Kariba is a resort town located in Mashonaland West province of Zimbabwe. The town, built near the site of the hydro-electric Kariba dam, near the Zambian border, provides a starting point for access to the vast Lake Kariba. The name Kariba was derived from the Shona word “Kariva” meaning little trap in reference to a rock jutting out from the gorge where the dam wall was to be built.
Visitors can access Kariba by air, landing at the Kariba Airport where transfers will then be arranged. Most tour operators as well as hotels and lodges offer air, boat or vehicle transfers for their guests.
One can also access Kariba by road via a picturesque route through the Zambezi escarpment hills, driving for 4 to 5 hours from Harare or fewer hours driving from Lusaka via either Chirundu or Siavonga though this route include crossing the border and formalities that follow.
There are also long-haul luxury buses from Zimbabwe’s cities like Harare, Bulawayo, and Victoria Falls as well as basic buses and commuter omnibuses that also ply those routes.
There are close places that visitors can cover on foot but for remote areas such as Matusadona, Chewore and Mana Pools, there are air charters in light aircraft available.
There are also cruise boats that regularly traverse the length of Lake Kariba linking Binga with Kariba Town as well as stopping at safari camp destinations.
Kariba Ferries runs a car and passenger ferry service on Lake Kariba, between Mlibizi and Kariba Town, usually once a week. DDF Ferry also runs between Kariba town and Chilala and drops off cars and passengers in the Matusadona/Bumi Hills area if necessary.
There are several hotels, lodges, holiday cottages, self-catering facilities and campsites scattered among the hills, coves and shorelines of Kariba town with stunning views of the Lake.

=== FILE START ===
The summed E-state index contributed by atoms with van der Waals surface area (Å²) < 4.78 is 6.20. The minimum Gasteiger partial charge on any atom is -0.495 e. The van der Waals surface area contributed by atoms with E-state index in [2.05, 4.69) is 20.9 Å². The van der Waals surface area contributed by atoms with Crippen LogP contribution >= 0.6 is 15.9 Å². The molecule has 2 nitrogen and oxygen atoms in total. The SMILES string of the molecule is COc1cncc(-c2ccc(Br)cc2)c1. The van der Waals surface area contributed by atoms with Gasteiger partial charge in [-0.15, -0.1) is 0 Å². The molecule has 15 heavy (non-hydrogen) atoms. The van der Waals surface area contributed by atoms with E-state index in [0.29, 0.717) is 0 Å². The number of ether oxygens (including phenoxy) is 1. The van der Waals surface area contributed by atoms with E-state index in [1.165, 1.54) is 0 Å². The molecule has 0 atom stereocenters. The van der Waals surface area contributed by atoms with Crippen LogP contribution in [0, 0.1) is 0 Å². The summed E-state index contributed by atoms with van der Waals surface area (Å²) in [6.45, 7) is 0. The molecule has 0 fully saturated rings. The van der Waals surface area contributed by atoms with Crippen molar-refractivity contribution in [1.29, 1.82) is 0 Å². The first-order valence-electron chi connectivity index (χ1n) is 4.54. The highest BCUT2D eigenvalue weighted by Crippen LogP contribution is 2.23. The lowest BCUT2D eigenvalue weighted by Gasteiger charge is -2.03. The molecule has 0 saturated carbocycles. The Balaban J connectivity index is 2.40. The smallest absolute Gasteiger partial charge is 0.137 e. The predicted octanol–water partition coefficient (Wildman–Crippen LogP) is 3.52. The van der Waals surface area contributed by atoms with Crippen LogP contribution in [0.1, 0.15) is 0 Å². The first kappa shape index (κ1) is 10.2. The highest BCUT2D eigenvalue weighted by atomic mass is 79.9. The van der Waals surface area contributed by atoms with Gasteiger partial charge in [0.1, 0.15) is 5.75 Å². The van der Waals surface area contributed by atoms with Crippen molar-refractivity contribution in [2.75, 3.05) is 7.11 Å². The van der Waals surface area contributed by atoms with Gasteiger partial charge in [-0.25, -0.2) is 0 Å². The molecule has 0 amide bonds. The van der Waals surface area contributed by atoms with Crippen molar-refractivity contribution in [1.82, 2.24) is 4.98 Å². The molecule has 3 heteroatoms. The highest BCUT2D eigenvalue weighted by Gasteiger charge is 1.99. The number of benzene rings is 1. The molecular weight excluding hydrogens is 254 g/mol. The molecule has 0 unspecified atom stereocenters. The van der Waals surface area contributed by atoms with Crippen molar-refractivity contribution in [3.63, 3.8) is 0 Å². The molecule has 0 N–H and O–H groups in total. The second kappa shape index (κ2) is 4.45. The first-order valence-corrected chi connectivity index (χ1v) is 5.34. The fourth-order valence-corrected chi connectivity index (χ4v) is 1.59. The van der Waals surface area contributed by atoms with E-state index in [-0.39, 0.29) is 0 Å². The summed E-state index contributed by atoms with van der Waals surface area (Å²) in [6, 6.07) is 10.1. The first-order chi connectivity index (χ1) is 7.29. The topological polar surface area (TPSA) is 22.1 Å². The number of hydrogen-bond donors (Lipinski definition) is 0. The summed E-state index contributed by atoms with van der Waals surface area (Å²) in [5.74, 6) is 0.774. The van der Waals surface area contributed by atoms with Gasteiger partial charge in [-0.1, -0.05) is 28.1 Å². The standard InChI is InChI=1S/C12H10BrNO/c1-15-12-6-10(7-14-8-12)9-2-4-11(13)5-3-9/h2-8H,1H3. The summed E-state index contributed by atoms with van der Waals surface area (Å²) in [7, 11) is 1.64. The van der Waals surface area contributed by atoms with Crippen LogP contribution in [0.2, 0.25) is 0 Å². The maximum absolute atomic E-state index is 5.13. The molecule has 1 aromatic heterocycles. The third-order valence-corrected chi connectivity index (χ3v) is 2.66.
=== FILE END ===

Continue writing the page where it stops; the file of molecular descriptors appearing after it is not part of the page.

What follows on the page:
African Sun’s Caribbea Bay Resort, a short drive from the town, is an ideal location for visitors to enjoy a sun-filled holiday. This resort has 83 well-appointed rooms, seven of which are suites and also offers The Terrace Patio, a welcoming dining area serving three meals a day, and offering an extensive and varied a la carte menu including the famed Kariba Bream; the Poolside eating area for relaxed afternoon lunches in the open air, the Casino Bar set in the down stairs casino, Jacana Bar, located on the patio overlooking the Lake, the Service Bar in the Terrace Patio restaurant, ideal for pre-dinner drinks or a casual drinks after meals as well as the Round Bar at the poolside offering wide range of drinks .Caribbea Bay offers guided tours into the Mutusadona Game Reserve and the crocodile farm. It also offers water sports like canoeing and water skiing as well as water polo matches.
Tamarind Lodges is another amazing place to stay at when one is in Kariba. The establishment has one and two bedroom chalets, the Green Lodge, a charming 4 bedroom lodge located about 400m away from the main location as well as suites located next to the dining area in a double story building. Tamarind Lodges offers activities that include swimming, boat cruises, house boating, game drives, Crocodile Farm tour, Dam wall tour, sailing, fishing, canoeing, Kariba village tour, Mana pools day trip, visits to the Banana plantation and the Kariba fisheries.